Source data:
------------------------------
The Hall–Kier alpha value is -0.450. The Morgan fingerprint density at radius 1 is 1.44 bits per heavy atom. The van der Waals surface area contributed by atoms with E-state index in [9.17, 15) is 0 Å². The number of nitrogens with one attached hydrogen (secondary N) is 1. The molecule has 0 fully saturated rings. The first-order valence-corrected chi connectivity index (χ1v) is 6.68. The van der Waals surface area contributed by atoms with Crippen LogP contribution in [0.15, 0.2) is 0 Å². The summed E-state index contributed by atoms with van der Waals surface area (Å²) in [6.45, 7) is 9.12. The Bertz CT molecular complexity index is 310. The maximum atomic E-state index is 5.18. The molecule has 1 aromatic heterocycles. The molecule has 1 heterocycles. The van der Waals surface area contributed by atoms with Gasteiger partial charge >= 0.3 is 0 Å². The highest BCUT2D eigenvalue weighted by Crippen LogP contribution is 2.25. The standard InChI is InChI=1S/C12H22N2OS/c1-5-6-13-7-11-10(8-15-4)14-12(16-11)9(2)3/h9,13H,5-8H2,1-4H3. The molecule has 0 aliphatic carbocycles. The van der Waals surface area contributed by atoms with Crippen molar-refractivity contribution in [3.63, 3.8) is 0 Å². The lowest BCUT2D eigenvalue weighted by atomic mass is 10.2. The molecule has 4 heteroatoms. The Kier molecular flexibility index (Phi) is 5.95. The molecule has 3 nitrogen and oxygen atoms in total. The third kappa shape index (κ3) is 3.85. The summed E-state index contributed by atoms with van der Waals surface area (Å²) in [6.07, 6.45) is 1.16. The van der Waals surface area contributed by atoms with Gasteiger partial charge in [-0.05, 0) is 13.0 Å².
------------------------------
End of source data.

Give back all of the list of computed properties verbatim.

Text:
The Hall–Kier alpha value is -0.450. The Morgan fingerprint density at radius 1 is 1.44 bits per heavy atom. The van der Waals surface area contributed by atoms with E-state index in [9.17, 15) is 0 Å². The number of nitrogens with one attached hydrogen (secondary N) is 1. The molecule has 0 fully saturated rings. The first-order valence-corrected chi connectivity index (χ1v) is 6.68. The van der Waals surface area contributed by atoms with Crippen LogP contribution in [0.15, 0.2) is 0 Å². The summed E-state index contributed by atoms with van der Waals surface area (Å²) in [6.45, 7) is 9.12. The Bertz CT molecular complexity index is 310. The maximum atomic E-state index is 5.18. The molecule has 1 aromatic heterocycles. The molecule has 1 heterocycles. The van der Waals surface area contributed by atoms with Gasteiger partial charge >= 0.3 is 0 Å². The highest BCUT2D eigenvalue weighted by Crippen LogP contribution is 2.25. The standard InChI is InChI=1S/C12H22N2OS/c1-5-6-13-7-11-10(8-15-4)14-12(16-11)9(2)3/h9,13H,5-8H2,1-4H3. The molecule has 0 aliphatic carbocycles. The van der Waals surface area contributed by atoms with Crippen molar-refractivity contribution in [3.63, 3.8) is 0 Å². The lowest BCUT2D eigenvalue weighted by atomic mass is 10.2. The molecule has 4 heteroatoms. The Kier molecular flexibility index (Phi) is 5.95. The molecule has 3 nitrogen and oxygen atoms in total. The third kappa shape index (κ3) is 3.85. The summed E-state index contributed by atoms with van der Waals surface area (Å²) in [6.07, 6.45) is 1.16. The van der Waals surface area contributed by atoms with Gasteiger partial charge in [-0.05, 0) is 13.0 Å².